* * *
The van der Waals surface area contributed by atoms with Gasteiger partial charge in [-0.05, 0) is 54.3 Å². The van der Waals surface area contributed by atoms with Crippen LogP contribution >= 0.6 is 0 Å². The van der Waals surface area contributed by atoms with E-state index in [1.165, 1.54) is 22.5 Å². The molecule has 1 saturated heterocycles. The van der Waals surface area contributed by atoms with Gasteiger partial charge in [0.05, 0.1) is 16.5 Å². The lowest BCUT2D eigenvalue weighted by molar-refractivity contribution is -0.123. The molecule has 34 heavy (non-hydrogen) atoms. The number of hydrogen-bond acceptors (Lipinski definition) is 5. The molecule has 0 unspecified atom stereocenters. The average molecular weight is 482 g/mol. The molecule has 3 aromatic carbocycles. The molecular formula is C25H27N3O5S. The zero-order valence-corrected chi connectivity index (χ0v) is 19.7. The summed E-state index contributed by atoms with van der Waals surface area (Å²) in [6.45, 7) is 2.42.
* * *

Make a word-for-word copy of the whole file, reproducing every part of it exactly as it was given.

The van der Waals surface area contributed by atoms with Gasteiger partial charge in [-0.05, 0) is 54.3 Å². The van der Waals surface area contributed by atoms with Crippen LogP contribution >= 0.6 is 0 Å². The van der Waals surface area contributed by atoms with E-state index in [1.165, 1.54) is 22.5 Å². The molecule has 1 saturated heterocycles. The van der Waals surface area contributed by atoms with Gasteiger partial charge in [0.05, 0.1) is 16.5 Å². The lowest BCUT2D eigenvalue weighted by molar-refractivity contribution is -0.123. The molecule has 34 heavy (non-hydrogen) atoms. The number of hydrogen-bond acceptors (Lipinski definition) is 5. The molecule has 0 unspecified atom stereocenters. The average molecular weight is 482 g/mol. The molecule has 3 aromatic carbocycles. The molecular formula is C25H27N3O5S. The zero-order valence-corrected chi connectivity index (χ0v) is 19.7. The summed E-state index contributed by atoms with van der Waals surface area (Å²) in [6.45, 7) is 2.42.